Weight-loss surgery may increase painkiller dependence

According to a new study published in the Journal of the American Medical Association, obese individuals increased their use of opioid-based painkillers after having bariatric surgery which was intended to relieve some of their chronic pain. 

A research team from Kaiser Permanente examined the medical records of over 11,000 obese patients who underwent bariatric surgery between 2005 and 2009 and evaluated them one year before and after the procedure. They found that 77 percent of individuals who used painkillers before surgery, continued to use them after, and their intake had increased by an average of 13 percent. This result was surprising because weight loss has been found to reduce chronic pain on the knees and joints caused by carrying extra pounds.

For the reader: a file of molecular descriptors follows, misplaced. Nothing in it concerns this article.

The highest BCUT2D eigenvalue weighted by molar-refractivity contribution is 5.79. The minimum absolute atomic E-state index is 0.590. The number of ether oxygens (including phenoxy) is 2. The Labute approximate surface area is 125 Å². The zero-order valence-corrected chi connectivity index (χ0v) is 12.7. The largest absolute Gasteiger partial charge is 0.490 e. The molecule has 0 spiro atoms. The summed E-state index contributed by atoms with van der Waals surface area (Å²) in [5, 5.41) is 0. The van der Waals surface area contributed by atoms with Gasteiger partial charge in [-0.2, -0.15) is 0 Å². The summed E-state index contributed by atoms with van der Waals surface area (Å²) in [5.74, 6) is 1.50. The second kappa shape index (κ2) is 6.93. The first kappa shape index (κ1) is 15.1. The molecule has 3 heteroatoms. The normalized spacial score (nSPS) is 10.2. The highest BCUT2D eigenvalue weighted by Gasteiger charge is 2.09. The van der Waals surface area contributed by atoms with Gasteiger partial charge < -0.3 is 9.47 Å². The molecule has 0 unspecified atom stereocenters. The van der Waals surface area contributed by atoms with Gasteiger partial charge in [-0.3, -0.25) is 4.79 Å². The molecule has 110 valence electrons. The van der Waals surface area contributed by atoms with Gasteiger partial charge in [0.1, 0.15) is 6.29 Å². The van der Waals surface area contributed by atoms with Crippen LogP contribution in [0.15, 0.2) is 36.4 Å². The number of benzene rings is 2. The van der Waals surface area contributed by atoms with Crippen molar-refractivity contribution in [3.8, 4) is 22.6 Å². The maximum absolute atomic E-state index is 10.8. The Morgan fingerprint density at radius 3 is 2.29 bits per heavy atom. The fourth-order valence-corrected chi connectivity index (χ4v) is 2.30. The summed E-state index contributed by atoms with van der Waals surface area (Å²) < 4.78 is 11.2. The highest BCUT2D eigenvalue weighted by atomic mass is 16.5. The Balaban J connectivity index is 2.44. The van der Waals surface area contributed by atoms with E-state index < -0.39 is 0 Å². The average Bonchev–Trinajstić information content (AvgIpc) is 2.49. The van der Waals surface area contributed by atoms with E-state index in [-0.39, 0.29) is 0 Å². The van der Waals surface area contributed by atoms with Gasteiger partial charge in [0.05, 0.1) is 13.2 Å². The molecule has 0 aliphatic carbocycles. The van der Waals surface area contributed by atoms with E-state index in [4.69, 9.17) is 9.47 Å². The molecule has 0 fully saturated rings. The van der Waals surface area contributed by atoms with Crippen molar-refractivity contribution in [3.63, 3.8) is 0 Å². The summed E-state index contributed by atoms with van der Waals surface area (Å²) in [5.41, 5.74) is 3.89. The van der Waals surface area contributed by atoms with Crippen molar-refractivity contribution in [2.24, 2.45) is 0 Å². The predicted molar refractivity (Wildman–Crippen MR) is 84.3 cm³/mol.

"Our premise was that because patients who are undergoing bariatric surgery were undergoing such dramatic weight loss, whatever chronic pain they were going through would be relieved and their need for medication would be reduced," stated Marsha Raebel, the study's lead investigator, in a press release. "We were very surprised to find we were totally wrong. Not only did their chronic use of opioids not go down, it actually went up."

Raebel also said that doctors who are suggesting weight-loss surgery to their patients should counsel them more about what they should expect to happen after the procedure. It may not completely eliminate pain for everyone and patients should be prepared for that possibility. She added that bariatric surgery patients and their doctors develop alternative ways to deal with some of the pain. 

If a friend or relative is abusing prescription painkillers, don't hesitate to contact Intervention Services today. We can provide you with an experienced interventionist who can help you get your loved one into an effective treatment program.

Intervention ServicesWeight-loss surgery may increase painkiller dependence